A 27-year-old man with recently diagnosed human immunodeficiency virus (HIV) not on antiretroviral therapy presents with several months of cough, fever, abdominal pain, weight loss, gait imbalance, and hallucinations. On presentation, he was febrile and tachycardic. He was cachectic-appearing with bibasilar rales and diffuse lymphadenopathy. His labs revealed a leukopenia, hyponatremia, elevated lactate dehydrogenase, and hyperferritinemia. A computed tomography of the chest showed diffuse bilateral nodular opacities and lymphadenopathy. He was persistently febrile and became hyponatremic to 120 mmol/L and was subsequently transferred to the intensive care unit. Confirmation from his previous hospitalization revealed an HIV viral load of 4.7 million copies/mL, CD4 count of 90 cells/cubic milliliter, and a positive M band on the histoplasma antibody serologies. He was promptly started on efavirenz/emtricitabine/tenofovir and broad spectrum antibiotics including sulfamethoxazole/trimethoprim and azithromycin. A bronchoscopy was performed revealing Histoplasma capsulatum on culture and budding yeast on pathology. His urine Histoplasma galactomannan antigen level was positive at >20 ng/mL. He was started on liposomal amphotericin for disseminated histoplasmosis. Due to the addition of amphotericin as well as documented gene mutations in his HIV genotype testing, his antiretroviral regimen was changed to abacavir-lamivudine and dolutegravir. After two weeks of amphotericin, he was transitioned to oral itraconazole.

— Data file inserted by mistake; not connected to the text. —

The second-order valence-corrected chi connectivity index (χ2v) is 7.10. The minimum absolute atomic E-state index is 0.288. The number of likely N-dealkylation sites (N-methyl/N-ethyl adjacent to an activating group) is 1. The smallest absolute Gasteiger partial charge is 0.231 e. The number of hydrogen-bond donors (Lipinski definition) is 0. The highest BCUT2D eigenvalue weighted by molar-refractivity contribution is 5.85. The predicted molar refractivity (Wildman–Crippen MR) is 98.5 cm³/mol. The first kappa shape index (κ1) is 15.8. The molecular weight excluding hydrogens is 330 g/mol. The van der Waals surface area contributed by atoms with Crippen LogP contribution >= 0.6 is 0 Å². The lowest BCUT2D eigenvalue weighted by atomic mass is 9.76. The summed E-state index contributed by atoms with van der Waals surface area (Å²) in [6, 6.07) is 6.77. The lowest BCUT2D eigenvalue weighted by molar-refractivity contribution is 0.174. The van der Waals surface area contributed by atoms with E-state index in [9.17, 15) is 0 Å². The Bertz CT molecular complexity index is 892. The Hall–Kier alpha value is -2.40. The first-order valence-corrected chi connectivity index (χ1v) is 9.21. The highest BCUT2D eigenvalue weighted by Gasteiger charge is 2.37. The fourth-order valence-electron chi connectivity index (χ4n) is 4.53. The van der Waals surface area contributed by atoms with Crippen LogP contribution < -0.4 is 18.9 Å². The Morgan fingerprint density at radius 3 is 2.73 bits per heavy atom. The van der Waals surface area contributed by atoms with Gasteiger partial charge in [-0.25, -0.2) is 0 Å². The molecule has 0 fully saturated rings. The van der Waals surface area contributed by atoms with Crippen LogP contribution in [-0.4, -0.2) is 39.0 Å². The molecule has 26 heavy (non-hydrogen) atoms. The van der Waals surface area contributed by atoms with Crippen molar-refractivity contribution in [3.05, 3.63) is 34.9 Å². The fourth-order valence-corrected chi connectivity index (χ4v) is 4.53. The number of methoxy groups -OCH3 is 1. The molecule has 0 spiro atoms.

Histoplasma capsulatum is an endemic, dimorphic fungus in North, Central, and South America. Infection occurs when microconidia of H. capsulatum are aerosolized from soil or areas contaminated with bat or bird excrement. Histoplasmosis is usually self-limited in immunocompetent patients however it can manifest as the following in immunosuppressed patients: acute pulmonary histoplasmosis, progressive disseminated histoplasmosis, mediastinal lymphadenitis, or chronic cavitary pulmonary histoplasmosis, all of which are indications for antifungal therapy. Diagnosis is made by testing for Histoplasma antigen in urine or serum, direct examination of respiratory secretions by microscopy and Grocott’s methenamine silver (GMS) stain, and serology. For immunosuppressed patients with moderately-severe or severe histoplasmosis, initial therapy with two weeks of intravenous amphotericin B is warranted followed by itraconazole for up to 12 months. Secondary prophylaxis with antifungal therapy is warranted if immunosuppression persists.
Histoplasmosis is an AIDS-defining illness. Although uncommon, particularly with decreasing incidence of fulminant AIDS, disseminated histoplasmosis should be included in the differential for opportunistic infections in immunocompromised patients with respiratory, abdominal, central nervous system (CNS), or ocular symptoms. Hospitalists should be aware that elevated LDH and ferritin levels are early indicators of disseminated disease. Early treatment with amphotericin B is the treatment of choice for patients with severe infection.
To cite this abstract:Jacobs R, Jhawar S. Disseminated Opportunistic Infection in a Patient with Fulminant Aids. Abstract published at Hospital Medicine 2015, March 29-April 1, National Harbor, Md. Abstract 546. Journal of Hospital Medicine. 2015; 10 (suppl 2). https://www.shmabstracts.com/abstract/disseminated-opportunistic-infection-in-a-patient-with-fulminant-aids/. Accessed March 29, 2020.